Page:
Tuesday, April 29, 2014

A Tale of Two Cities (1935)

This is the one starring Ronald Colman as Sydney Carton. I think it may be my all time favorite Dickens adaptation, to this point, though I have not seen all that many. The other contenders among those I have are good--the 1948 David Lean Oliver Twist that I wrote about a few months ago, both the 1951 and 1984 Christmas Carols, and the 6-8 hour 1988 television adaption of Little Dorrit. I found that this one gave me the most unabashed enjoyment however.

I read the book when I was in high school, though I haven't taken it up since then. I have always enjoyed all of the most iconic Dickens books, even though I doubt I understood much of what was going on in them as a teenager. I realize now that for the most part in my life I have read for companionship rather than information or insight, and Dickens is of course one of the all time best authors for this. Old movies offered something of this sense of camaraderie as well, so that it seems the work of Dickens would have been especially well-suited to 1930s and early 40s Hollywood. They shared, with regard to narrative, many of the same satisfying predilections and excellences, and A Tale of Two Cities was at the forefront of all of Dickens's books in producing potent melodramatic images that old time filmmakers could use with a relish completely free of any sense of shame--the guillotine, aristocrats whose arrogance would permit allow of no inhibitions, fanatical revolutionaries devoted to making sure the 0.1 percent got their comeuppance, the great wild spectacles such as the storming of the Bastille and the revolutionary courts. I don't remember whether the extremely sentimental episode of Sydney Carton's Christmas Eve was in the book, but it was one of the most charming things I have experienced in these last months.

Some notes on the principals:

Over the top though it may have been, the performance of Blanche Yurka as Madame Defarge was striking, and deserves to be remembered.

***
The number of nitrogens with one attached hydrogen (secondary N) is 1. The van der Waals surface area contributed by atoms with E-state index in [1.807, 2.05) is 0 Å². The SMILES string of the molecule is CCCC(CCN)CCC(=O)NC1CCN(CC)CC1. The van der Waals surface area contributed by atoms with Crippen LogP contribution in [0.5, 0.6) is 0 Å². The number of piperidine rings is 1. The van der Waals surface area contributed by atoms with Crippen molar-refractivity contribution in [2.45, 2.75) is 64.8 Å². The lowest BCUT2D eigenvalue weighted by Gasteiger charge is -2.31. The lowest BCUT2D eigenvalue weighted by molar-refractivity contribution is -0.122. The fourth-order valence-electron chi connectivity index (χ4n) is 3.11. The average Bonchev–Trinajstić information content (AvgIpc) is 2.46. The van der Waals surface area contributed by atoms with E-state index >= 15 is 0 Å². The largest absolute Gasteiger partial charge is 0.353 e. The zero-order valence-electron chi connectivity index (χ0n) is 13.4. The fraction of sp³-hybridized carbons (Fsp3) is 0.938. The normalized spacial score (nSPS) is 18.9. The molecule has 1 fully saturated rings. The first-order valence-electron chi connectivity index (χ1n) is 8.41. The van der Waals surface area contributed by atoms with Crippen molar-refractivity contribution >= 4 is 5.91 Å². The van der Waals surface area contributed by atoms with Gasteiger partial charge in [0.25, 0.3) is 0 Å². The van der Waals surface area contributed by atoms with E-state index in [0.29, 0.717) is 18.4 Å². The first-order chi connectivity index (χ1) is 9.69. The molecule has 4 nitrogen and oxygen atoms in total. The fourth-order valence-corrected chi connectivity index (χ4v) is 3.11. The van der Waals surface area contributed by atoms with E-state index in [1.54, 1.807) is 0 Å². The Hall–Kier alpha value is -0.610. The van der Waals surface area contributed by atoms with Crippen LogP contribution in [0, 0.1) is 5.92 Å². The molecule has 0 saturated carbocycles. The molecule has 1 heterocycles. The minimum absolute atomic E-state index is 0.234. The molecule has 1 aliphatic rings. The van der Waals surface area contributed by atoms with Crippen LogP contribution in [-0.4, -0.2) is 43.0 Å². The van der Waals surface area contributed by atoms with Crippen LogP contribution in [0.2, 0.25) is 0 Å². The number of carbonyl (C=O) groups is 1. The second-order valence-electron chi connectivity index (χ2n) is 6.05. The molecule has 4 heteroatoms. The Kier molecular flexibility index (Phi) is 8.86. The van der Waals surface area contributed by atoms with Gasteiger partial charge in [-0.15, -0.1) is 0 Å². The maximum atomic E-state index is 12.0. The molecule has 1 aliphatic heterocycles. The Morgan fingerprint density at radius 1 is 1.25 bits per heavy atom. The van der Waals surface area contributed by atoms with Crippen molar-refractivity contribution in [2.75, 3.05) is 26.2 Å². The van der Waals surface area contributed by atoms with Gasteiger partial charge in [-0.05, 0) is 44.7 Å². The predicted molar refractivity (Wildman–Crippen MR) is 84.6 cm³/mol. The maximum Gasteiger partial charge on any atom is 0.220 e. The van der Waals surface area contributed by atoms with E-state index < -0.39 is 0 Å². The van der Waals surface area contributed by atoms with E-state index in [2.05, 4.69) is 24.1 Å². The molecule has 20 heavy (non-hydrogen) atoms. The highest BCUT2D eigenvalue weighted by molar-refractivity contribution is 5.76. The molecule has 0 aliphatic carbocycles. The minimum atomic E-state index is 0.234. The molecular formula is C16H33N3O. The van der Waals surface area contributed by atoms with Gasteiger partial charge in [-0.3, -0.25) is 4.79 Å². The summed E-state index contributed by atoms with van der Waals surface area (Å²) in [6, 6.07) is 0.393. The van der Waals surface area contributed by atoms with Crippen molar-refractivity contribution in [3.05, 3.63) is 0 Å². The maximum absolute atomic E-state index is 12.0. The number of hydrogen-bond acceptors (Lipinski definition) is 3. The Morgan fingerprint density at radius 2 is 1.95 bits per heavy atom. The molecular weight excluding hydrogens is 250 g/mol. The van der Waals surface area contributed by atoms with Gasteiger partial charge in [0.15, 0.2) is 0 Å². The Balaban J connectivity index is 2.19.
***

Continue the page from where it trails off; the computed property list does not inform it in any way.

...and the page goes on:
The great Basil Rathbone appears as the deliciously vicious and arrogant Marquis de St Evremonde, unfortunately only for a couple of scenes. Evidently he specialized in playing supercilious aristocratic types. His Guy of Gisborne in Robin Hood was so pointedly and doggedly humorless that his mere presence on the screen caused one to titter in delight, and something of that carries over to here. I like this guy.

I don't think I have ever seen Ronald Colman before, who was the star of the film, and was, like John Garfield, a quite major star of the time whose fame has faded enough that I made it into my forties largely unaware of him. He was obviously affable as Sidney Carton--otherwise I would not likely have been able to enjoy the movie. I'll have to see if he turns up again. Most of these guys I need to see two or three times before I begin to appreciate them.

The director was Jack Conway, who is not usually counted among the giants of his profession, though he was a directing machine at MGM from the 1910s through the 40s. The only other movie of his I have ever heard of is A Yank at Oxford, and maybe I am even confusing that with a book. A Tale of Two Cities is his most famous movie. And it is really good.

The screenplay was co-written by S. N. Behrman, who had a long, prolific career as a screenwriter, playwright and New Yorker stalwart in the era when E. B. White, Salinger, Nabokov, Cheever, Updike, et al, were frequent contributors to that magazine. Everybody is conscious of all the inferior writers who get forgotten over time, but how about all of the pretty good writers, who were right in the thick of the scene in their time, and were respected and commissioned to do real work by other serious people? There are a lot of strata in society and the world of work, and I sometimes wonder if one of the reasons I and so many other people have difficulty getting on with careers and such when we are young is because we are so unaware of any work being valuable or offering the possibility of a pleasurable life besides...

Time is up. I would like to finish that thought sometime. It has something to do with the limited sense of what is valuable or possible, or even of what work or a career really is, or involves, in a healthily developed person. But I probably won't get back to a computer for several days...

1 comment:

Stephen Jarvis said...

Hi - I thought I would leave a comment here, as what I want to say relates to Dickens, even if not to A Tale of Two Cities. I saw on your blog profile that The Pickwick Papers is one of your favourite books so I thought you might be interested in hearing about my new novel Death and Mr Pickwick, which will be published by Random House on May 21st (in the UK) and on June 23rd by Farrar, Straus & Giroux (in the USA). It tells the story behind the creation of The Pickwick Papers. For a quick overview, here is the first pre-publication review from the book trade journal Publishers Weekly:


And further info can be found at:


where I can also be contacted. (And I would be delighted to hear from you - always a joy to find another Pickwick fan!)

Also, there is a facebook page for the novel at:

www.facebook.com/deathandmrpickwick where I post something Pickwickian every day.

I hope this news is of interest to you.

Best wishes

Stephen Jarvis